Yet under the surface of normality a deep secret of anger and victimization is buried

Yet under the surface of normality a deep secret of anger and victimization is buried

But other persons are able to keep up a surface appearance of functionality; they hold jobs, they get married, and they have children. Here are the dark roots of symptom after symptom of secret resentment for the father .

Addictions (alcohol, drugs, cigarettes, bling, pornography, etc.) allow them to feel filled when they are really empty; thus they feel nothing .

Argumentativeness prevents them from accepting truth, which includes the truth that their father has failed them; thus they accept nothing .

Immodesty (dressing so as to reveal the body rather than clothe it with dignity; or making the body into an object with tattoos, piercings, and unnatural hair styles and colorings) prevents them from respecting their own bodies; thus they respect nothing .

Mental confusion (often expressed by forgetting things or as difficulty with math) prevents them from engaging with the signs and symbols of life; thus they engage with nothing .

Procrastination prevents them from stepping out into the world they don?t know how to negotiate in the first place; thus they accomplish nothing .

Sexual preoccupation (whether as self-created mental fantasies, pornography, lust, or sexual acts) prevents them from experiencing emotional intimacy; thus they are intimate with nothing

In the end, all these ?nothings,? taken together, lead to the nothingness of death. On the one hand, the death is symbolic death , which keeps a child emotionally disabled as punishment for his or her anger. On the other hand, the death is real death ?through slow self-sabotage or through outright suicide?by which the child, in sugar daddy Indianapolis making herself or himself the ?missing one,? draws attention away from the truth that the father has been missing from the child?s life all along.

There is no current psychiatric diagnosis for this collection of symptoms, so I have named a psychoanalytic diagnosis: Ira Patrem Latebrosa (hidden anger at the father). This is an anger at the father that so cloaks itself in invisibility that a person afflicted with it will deny that it even exists. Yet it does exist, and the evidence above proves it, like tracks in the snow that reveal the presence of an animal lurking nearby.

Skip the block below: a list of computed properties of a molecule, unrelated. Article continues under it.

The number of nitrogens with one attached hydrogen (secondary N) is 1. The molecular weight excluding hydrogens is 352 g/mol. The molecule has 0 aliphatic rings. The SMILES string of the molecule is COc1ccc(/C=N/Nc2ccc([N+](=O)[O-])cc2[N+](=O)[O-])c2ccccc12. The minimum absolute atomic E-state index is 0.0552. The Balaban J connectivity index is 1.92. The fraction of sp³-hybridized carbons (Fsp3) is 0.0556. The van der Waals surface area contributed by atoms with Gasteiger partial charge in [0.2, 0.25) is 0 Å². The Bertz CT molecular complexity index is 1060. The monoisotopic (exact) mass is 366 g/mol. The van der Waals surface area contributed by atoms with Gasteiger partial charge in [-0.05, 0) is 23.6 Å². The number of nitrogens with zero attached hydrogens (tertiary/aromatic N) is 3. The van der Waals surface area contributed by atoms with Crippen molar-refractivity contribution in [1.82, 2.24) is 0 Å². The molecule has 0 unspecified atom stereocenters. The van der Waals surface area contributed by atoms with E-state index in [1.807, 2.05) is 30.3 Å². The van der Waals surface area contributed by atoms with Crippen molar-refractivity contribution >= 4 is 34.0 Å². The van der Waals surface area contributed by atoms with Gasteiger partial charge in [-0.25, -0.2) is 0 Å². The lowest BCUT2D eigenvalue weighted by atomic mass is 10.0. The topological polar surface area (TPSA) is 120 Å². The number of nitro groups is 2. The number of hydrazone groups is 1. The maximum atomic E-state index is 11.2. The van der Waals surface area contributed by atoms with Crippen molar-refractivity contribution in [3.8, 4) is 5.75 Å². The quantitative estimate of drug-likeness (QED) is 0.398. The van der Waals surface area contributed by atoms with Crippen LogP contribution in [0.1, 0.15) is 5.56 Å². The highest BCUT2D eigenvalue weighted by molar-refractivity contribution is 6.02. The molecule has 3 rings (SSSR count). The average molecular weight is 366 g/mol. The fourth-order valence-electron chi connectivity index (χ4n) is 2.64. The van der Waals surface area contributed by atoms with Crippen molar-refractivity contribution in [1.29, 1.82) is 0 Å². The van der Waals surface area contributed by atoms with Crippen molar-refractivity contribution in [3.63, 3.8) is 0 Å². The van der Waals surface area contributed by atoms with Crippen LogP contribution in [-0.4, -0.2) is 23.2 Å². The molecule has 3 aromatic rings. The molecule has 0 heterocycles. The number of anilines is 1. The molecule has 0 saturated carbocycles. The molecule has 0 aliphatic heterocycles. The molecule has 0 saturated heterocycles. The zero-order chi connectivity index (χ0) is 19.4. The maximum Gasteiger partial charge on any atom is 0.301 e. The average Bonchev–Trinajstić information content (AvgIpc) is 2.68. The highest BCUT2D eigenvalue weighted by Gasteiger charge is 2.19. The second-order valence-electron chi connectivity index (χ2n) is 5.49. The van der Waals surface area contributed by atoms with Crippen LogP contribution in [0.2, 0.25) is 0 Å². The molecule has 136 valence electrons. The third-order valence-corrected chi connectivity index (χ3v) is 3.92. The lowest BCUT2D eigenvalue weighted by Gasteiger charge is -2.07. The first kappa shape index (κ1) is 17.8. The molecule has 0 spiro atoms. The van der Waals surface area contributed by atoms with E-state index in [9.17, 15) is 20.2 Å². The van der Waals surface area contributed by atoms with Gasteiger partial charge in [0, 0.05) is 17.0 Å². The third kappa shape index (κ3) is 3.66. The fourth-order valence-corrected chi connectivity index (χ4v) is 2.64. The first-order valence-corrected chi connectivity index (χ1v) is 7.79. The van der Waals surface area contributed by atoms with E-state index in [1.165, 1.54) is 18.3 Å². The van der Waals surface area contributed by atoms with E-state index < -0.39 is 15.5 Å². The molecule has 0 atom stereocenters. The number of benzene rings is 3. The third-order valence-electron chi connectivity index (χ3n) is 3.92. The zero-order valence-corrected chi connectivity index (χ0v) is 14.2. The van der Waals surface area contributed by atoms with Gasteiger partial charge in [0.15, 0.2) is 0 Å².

W hen fathers are weak and lacking in compassionate command authority, mothers will often step in to take control of the family. More often than not this control will take the form of manipulation, using sulking, withdrawal, and anger to make others bend to the mothers’ will.

Consequently, children in such families can become enmeshed with their mothers, seeking always to please the mothers, and always terrified of slipping up and drawing down on themselves the wrath of a slighted mother. As a result of always trying to do what their mothers want, such children, when they become adults, will be preoccupied with the thought of, “What would my mother want me to do?” Thus they will be lacking in a confident ability to think independently.

In the unconscious, however, the anger gets distorted because it is difficult for children to be angry with a father from whom they still desire a sign of love

Many of these persons can fall into stifled, dysfunctional lives and suicidal tendencies. Nevertheless, some of these persons can function fairly well, and they can even give the impression of being good workers. But when faced with any stressful, trying situation that requires decisive action, these persons will be unable to assert a clear and confident command authority to cope with the situation; instead they will tend either to withdraw into fear or into sulking depression or to get angry and fly into a rage, essentially doing to others what their mothers did to them.

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